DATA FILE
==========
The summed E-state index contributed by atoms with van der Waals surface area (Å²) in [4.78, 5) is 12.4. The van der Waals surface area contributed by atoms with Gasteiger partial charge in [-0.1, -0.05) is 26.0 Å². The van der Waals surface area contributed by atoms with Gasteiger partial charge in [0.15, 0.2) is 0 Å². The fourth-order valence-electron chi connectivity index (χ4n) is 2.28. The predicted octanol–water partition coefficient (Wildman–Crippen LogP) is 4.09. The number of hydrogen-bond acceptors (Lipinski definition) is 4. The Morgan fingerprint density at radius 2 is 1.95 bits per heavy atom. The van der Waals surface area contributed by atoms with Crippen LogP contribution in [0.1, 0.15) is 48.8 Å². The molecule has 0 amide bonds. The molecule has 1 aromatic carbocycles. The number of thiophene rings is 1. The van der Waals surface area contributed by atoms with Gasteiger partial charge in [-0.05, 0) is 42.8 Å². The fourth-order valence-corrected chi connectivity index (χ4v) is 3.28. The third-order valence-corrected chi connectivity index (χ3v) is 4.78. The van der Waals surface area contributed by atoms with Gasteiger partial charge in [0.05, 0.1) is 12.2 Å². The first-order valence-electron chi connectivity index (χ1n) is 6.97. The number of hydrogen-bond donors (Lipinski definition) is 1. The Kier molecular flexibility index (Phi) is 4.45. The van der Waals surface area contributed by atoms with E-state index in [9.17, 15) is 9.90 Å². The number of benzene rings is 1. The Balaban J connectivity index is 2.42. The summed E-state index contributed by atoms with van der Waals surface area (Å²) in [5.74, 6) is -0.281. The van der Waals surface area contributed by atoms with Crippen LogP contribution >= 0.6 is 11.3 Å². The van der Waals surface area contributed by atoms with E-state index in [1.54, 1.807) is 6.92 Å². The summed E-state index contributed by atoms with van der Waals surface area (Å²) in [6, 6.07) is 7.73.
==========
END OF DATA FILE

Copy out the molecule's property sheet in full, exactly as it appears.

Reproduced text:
The summed E-state index contributed by atoms with van der Waals surface area (Å²) in [4.78, 5) is 12.4. The van der Waals surface area contributed by atoms with Gasteiger partial charge in [-0.1, -0.05) is 26.0 Å². The van der Waals surface area contributed by atoms with Gasteiger partial charge in [0.15, 0.2) is 0 Å². The fourth-order valence-electron chi connectivity index (χ4n) is 2.28. The predicted octanol–water partition coefficient (Wildman–Crippen LogP) is 4.09. The number of hydrogen-bond acceptors (Lipinski definition) is 4. The Morgan fingerprint density at radius 2 is 1.95 bits per heavy atom. The van der Waals surface area contributed by atoms with Crippen LogP contribution in [0.1, 0.15) is 48.8 Å². The molecule has 0 amide bonds. The molecule has 1 aromatic carbocycles. The number of thiophene rings is 1. The van der Waals surface area contributed by atoms with Gasteiger partial charge in [-0.05, 0) is 42.8 Å². The fourth-order valence-corrected chi connectivity index (χ4v) is 3.28. The third-order valence-corrected chi connectivity index (χ3v) is 4.78. The van der Waals surface area contributed by atoms with Gasteiger partial charge in [0.05, 0.1) is 12.2 Å². The first-order valence-electron chi connectivity index (χ1n) is 6.97. The number of hydrogen-bond donors (Lipinski definition) is 1. The Kier molecular flexibility index (Phi) is 4.45. The van der Waals surface area contributed by atoms with E-state index in [9.17, 15) is 9.90 Å². The number of benzene rings is 1. The Balaban J connectivity index is 2.42. The summed E-state index contributed by atoms with van der Waals surface area (Å²) in [5.74, 6) is -0.281. The van der Waals surface area contributed by atoms with Crippen LogP contribution >= 0.6 is 11.3 Å². The van der Waals surface area contributed by atoms with E-state index in [1.54, 1.807) is 6.92 Å². The summed E-state index contributed by atoms with van der Waals surface area (Å²) in [6, 6.07) is 7.73.